Cone beam CT (CBCT) is part of our dental technology suite

Cone Beam Technology

What is a Cone Beam, and Why Do I Need it for a Root Canal?

Advances in technology make dentistry better.  One of the important advances in imaging is the use of cone beam computed tomography, or CBCT. We also call it a “cone beam” image.  CBCT images provide great advantages during a root canal treatment, so when you see an endodontist, do not be surprised to hear the term cone beam mentioned during your consultation.

What is CBCT?

CBCT is the term describing the technology that creates a three-dimensional image of the area captured. It is a type of x-ray, and it does use radiation. Cone beam CT is not the same as traditional CT images, and they require far less radiation (making them much safer).

The machine that acquires the cone beam image looks like the traditional x-ray machine that produces panoramic dental x-rays (the one that goes in a circle around the head). Your doctor can adjust the area that the image will capture, as well as the definition of the image. These adjustments also change the amount of radiation used.

A CBCT always requires a specialized software for your doctor to analyze the image. He or she can manipulate the image in a way that provides the highest amount and quality of information about the hard structures in the upper and lower jaws.

Endodontists and Dentists use CBCT images to visualize the development and angle of the teeth, to measure bone for potential dental implant placement, and to locate important anatomical structures.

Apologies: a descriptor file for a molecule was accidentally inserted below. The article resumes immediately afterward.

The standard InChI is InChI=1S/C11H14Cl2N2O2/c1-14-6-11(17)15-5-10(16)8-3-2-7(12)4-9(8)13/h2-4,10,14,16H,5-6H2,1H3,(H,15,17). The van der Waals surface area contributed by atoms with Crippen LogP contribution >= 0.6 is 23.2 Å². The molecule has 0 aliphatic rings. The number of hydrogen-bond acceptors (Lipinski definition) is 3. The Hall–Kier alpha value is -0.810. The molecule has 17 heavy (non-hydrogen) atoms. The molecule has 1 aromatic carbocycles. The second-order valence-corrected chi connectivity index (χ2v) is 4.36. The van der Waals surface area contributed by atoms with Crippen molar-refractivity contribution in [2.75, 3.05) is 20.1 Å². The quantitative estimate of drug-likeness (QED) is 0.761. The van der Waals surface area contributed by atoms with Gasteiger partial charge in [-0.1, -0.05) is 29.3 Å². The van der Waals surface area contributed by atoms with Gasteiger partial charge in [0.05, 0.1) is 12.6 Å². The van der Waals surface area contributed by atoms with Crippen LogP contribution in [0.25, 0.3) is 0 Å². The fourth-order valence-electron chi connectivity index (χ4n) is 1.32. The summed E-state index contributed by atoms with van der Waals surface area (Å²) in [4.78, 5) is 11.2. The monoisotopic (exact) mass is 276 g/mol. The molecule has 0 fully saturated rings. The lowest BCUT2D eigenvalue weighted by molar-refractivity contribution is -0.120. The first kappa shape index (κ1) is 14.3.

CBCT machines are becoming more and more popular, even in general dentistry offices.

Why are CBCT Images Particularly Helpful in Root Canal Treatments?

If you have ever had a root canal treatment, you know that your doctor takes many x-rays throughout the procedure to measure the length of the roots and canals for a precise cleaning and filling. CBCT images allow the endodontist to measure the canals in all three dimensions instead of just in length. The three-dimensional views provided in CBCT images allow doctors to “catch” canals that are not visible on a two-dimensional image due to overlap of other structures.

The success rate of root canal treatments performed using CBCT imaging is much higher than those performed using only 2D x-rays.

Are CBCT Machines Safe?


In particular for endodontics, your doctor is acquiring an image of such a small area that your radiation exposure is minimal. The great benefit of the three-dimensional images far outweighs any risk from radiation.  The more precise detail provided by a CBCT image also allows your dentist to take fewer x-rays throughout the procedure.

More Questions about Cone Beam Imaging in Dentistry?

Call Empire Dental Specialty Group and schedule a consultation with our board-certified endodontists.  We can answer any question you have about our imaging and how it helps us provide you with the highest quality of care. If you have been referred for a root canal procedure, you can schedule at our Beavercreek location or in West Chester.